Different Patterns of Dissociation in Unilateral Spatial Neglect ROBERTOCUBELLI Servizio di Riabilitazione,
VSL No. 27, Bologna, Italy
PAOLO NICHELLI Clinica Neurologica,
di Modena, Italy
VIRGINIO BONITO Divisione
Ospedali Riuniti di Bergamo, Italy AND
ANTONIO DE TANTI
MARIA GRAZIA INZAGHI
Ospedale Valduce, Como, Italy
The aim of this paper is to discuss the issue of dissociations found in unilateral spatial neglect according to the modality of space exploration and the nature of the task. For this purpose we present a reanalysis of the data from a recent paper of Gentilini et al. (1989) comparing visual and blindfolded exploration of a computer keyboard and discuss the performance of a left-brain-damaged patient with right visuospatial neglect and left-sided neglect dyslexia. We conclude that unilateral spatial neglect cannot be interpreted as a disruption of a single attentional mechanism, but rather it reflects impaired attentional mechanisms at several levels of Cognitive PrOCeSSing. 0 1991 Academic Press. Inc.
INTRODUCTION Patients with unilateral spatial neglect (USN) fail to report, respond to, or orient to stimuli presented on the side opposite a brain lesion. Although different sites of lesion may be causes of this defect, the lesion Research supported in part by a grant from Minister0 della Pubblica Istruzione to P.N. We thank Professor De Renzi for allowing us to analyze the original data from Gentilini et al.% (1989) paper. Address correspondence and reprint requests to Dr. Paolo Nichelli at Clinica Neurologica, via del Pozzo, 71, 41100 Modena, Italy. 139 0278-2626191$3.00
Copyright 0 1991 by Academic Press, Inc. All rights of reproduction in any form reserved.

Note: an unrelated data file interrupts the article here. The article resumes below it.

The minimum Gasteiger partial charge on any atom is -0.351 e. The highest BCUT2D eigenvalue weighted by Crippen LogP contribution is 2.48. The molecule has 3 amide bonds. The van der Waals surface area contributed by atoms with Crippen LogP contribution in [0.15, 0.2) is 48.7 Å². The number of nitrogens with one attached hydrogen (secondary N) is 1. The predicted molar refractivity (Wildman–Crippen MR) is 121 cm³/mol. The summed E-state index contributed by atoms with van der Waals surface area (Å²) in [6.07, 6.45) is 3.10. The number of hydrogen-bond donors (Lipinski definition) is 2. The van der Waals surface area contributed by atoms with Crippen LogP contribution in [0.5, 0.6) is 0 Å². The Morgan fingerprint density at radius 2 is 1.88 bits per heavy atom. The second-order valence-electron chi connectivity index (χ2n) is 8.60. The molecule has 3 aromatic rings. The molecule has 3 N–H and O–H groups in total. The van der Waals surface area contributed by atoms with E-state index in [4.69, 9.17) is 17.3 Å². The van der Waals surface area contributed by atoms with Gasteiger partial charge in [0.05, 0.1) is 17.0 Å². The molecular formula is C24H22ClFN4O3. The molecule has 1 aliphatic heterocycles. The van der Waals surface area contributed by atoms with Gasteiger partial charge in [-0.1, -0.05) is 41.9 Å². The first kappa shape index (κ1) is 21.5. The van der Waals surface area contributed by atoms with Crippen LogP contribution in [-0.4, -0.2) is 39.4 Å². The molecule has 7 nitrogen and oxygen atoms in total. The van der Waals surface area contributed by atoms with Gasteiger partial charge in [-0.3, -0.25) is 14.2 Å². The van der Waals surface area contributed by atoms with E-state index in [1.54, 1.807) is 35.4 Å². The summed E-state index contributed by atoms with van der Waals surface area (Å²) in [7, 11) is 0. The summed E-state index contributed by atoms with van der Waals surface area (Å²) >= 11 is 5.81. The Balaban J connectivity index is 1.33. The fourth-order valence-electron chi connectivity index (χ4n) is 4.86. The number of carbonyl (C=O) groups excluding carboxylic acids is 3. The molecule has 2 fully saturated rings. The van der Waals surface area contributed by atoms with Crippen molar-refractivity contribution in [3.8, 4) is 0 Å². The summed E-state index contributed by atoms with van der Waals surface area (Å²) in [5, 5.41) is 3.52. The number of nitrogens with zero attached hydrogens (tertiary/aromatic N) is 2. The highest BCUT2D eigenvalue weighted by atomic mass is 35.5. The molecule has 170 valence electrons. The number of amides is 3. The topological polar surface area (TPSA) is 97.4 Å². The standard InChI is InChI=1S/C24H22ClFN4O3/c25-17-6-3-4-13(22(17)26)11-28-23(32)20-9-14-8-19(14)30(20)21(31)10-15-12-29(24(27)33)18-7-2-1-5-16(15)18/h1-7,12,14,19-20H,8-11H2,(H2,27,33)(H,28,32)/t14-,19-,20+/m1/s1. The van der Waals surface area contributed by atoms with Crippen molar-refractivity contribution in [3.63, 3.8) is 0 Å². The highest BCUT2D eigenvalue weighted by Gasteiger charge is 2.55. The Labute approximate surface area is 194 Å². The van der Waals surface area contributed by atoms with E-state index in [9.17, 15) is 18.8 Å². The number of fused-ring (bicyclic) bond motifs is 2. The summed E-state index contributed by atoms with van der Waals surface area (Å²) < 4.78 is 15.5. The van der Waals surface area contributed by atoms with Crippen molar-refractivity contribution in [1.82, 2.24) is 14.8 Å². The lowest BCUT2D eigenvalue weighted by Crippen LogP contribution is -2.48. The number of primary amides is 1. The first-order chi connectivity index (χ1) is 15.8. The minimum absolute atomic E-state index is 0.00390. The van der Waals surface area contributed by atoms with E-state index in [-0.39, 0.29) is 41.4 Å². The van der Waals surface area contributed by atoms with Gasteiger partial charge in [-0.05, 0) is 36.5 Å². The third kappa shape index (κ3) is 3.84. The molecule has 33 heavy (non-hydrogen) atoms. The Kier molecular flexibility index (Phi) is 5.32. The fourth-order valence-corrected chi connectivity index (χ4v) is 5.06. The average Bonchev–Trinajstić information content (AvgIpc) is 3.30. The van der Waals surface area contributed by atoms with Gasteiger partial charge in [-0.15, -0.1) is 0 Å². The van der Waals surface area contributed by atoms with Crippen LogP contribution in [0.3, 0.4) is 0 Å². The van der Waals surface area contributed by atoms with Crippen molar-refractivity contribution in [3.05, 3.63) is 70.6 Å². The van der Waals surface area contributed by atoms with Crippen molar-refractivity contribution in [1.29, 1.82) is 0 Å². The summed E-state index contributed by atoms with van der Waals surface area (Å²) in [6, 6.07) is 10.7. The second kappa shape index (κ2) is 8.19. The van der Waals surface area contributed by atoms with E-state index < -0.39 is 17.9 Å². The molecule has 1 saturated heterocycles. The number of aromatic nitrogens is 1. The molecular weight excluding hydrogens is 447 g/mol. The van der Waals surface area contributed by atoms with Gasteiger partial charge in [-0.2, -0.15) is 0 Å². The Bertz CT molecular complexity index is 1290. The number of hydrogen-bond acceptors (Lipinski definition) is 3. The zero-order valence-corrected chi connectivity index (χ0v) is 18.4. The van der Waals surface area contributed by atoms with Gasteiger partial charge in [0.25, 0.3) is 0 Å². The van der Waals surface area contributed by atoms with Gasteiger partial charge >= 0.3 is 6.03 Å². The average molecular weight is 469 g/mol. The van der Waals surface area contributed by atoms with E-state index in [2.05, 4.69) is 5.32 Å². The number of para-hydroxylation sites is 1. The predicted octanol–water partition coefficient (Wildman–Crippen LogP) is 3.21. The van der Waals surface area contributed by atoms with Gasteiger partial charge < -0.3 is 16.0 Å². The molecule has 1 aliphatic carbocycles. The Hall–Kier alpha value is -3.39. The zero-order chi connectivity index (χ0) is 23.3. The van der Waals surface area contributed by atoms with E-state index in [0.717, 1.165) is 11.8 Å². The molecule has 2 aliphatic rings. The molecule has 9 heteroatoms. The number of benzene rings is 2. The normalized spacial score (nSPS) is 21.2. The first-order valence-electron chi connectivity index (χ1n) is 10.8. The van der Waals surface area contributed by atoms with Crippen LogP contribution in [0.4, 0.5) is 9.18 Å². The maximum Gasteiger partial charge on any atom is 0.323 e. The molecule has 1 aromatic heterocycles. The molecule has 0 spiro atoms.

most frequently reported is located in the right parietal lobe (Vallar & Perani, 1987). Until the sixties USN was believed to be confined to the visual exploration of space. It was viewed mostly as a consequence of simpler deficits such as hemianopsia (Bay, 1953) and gaze palsy (Schott, Jeannerod, & Zahin, 1966), or alternatively, as due to the unawareness of visual defects because of anosognosia (Lurija & Skorodumova, 1950, quoted by Lurija, 1974), or to general mental deterioration (Battersby, Bender, Pollack, & Kahn, 1956). A different reductionist interpretation was proposed by Brain (1941), who considered USN to be an instance of defective visual localization of an object in external space related to a disordered body schema. Two influential papers in the late sixties helped to change the perspective by demonstrating that USN is an autonomous entity (Gainotti, 1968) and that posterior-right-brain-damaged patients also show left-sided neglect with tactile space exploration (De Renzi, Faglioni, & Scotti, 1970). Since then, any interpretation of neglect has to address the problem of the consistency of neglect across different sensory modalities of stimulus presentation and different ways of exploring external space (moving hands, eyes, or both). Current interpretations of neglect phenomena make different predictions concerning this issue. Three theories view USN as the consequence of the disruption of a single supraordinate mechanism that directs all space exploration. The “attentional” theory maintains that what is critically impaired in USN is the ability to allocate attention over space. There are multiple versions of this theory: Kinsbourne (1970a, 1970b) proposed that the contraversive tendency of the intact hemisphere in USN patients is no longer opposed by the damaged hemisphere; Posner and co-workers (1982, 1984, 1987) suggested that USN is due to an impairment in disengaging attention from the ipsilateral hemispace in order to direct it toward the contralateral one. The “intentional” theory, advanced by Heilman and co-workers (1983, 1985), claims that USN can be due to a unilateral defect of motor program activation which induces reduced and delayed movements to the contralateral hemispace. The “representational” theory, proposed by Bisiach and co-workers (1979, 1981, 1985a), assumes USN to be a breakdown of egocentric space representation. There is evidence supporting “attentional,” “intentional,” and representational mechanisms, although their relative contributions remain unclear. On this basis it has been recently proposed that the disruption of different mechanisms may underlie the performance of clinically indistinguishable USN patients (Bisiach, Bulgarelli, Sterzi, & Vallar, 1983; Coslett, Bowers, Fitzpatrick, Haws, & Heilman, 1990). Nevertheless all these theories view USN as a supramodal disorder and cannot predict patients